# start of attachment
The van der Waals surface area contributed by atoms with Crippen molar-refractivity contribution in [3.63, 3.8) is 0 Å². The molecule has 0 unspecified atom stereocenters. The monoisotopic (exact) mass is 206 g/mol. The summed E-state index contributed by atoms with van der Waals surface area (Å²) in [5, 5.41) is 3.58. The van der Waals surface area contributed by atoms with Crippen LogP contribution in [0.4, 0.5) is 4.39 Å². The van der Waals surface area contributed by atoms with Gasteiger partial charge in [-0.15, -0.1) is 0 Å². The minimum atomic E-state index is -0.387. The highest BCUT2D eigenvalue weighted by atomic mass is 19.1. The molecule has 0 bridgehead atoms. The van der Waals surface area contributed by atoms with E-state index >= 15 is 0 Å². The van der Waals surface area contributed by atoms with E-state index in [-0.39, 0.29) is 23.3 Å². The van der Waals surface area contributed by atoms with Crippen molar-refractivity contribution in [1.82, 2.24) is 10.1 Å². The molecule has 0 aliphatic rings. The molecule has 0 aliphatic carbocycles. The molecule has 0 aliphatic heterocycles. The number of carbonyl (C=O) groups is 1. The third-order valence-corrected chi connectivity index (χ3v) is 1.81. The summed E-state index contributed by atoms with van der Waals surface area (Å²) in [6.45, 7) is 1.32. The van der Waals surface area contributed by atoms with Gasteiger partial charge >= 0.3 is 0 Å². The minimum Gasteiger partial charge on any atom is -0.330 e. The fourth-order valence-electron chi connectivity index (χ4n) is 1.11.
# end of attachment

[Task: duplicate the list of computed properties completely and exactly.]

The van der Waals surface area contributed by atoms with Crippen molar-refractivity contribution in [3.63, 3.8) is 0 Å². The molecule has 0 unspecified atom stereocenters. The monoisotopic (exact) mass is 206 g/mol. The summed E-state index contributed by atoms with van der Waals surface area (Å²) in [5, 5.41) is 3.58. The van der Waals surface area contributed by atoms with Crippen LogP contribution in [0.4, 0.5) is 4.39 Å². The van der Waals surface area contributed by atoms with Gasteiger partial charge in [-0.15, -0.1) is 0 Å². The minimum atomic E-state index is -0.387. The highest BCUT2D eigenvalue weighted by atomic mass is 19.1. The molecule has 0 bridgehead atoms. The van der Waals surface area contributed by atoms with E-state index >= 15 is 0 Å². The van der Waals surface area contributed by atoms with E-state index in [-0.39, 0.29) is 23.3 Å². The van der Waals surface area contributed by atoms with Crippen molar-refractivity contribution in [1.82, 2.24) is 10.1 Å². The molecule has 0 aliphatic rings. The molecule has 0 aliphatic carbocycles. The molecule has 0 aliphatic heterocycles. The number of carbonyl (C=O) groups is 1. The third-order valence-corrected chi connectivity index (χ3v) is 1.81. The summed E-state index contributed by atoms with van der Waals surface area (Å²) in [6.45, 7) is 1.32. The van der Waals surface area contributed by atoms with Gasteiger partial charge >= 0.3 is 0 Å². The minimum Gasteiger partial charge on any atom is -0.330 e. The fourth-order valence-electron chi connectivity index (χ4n) is 1.11.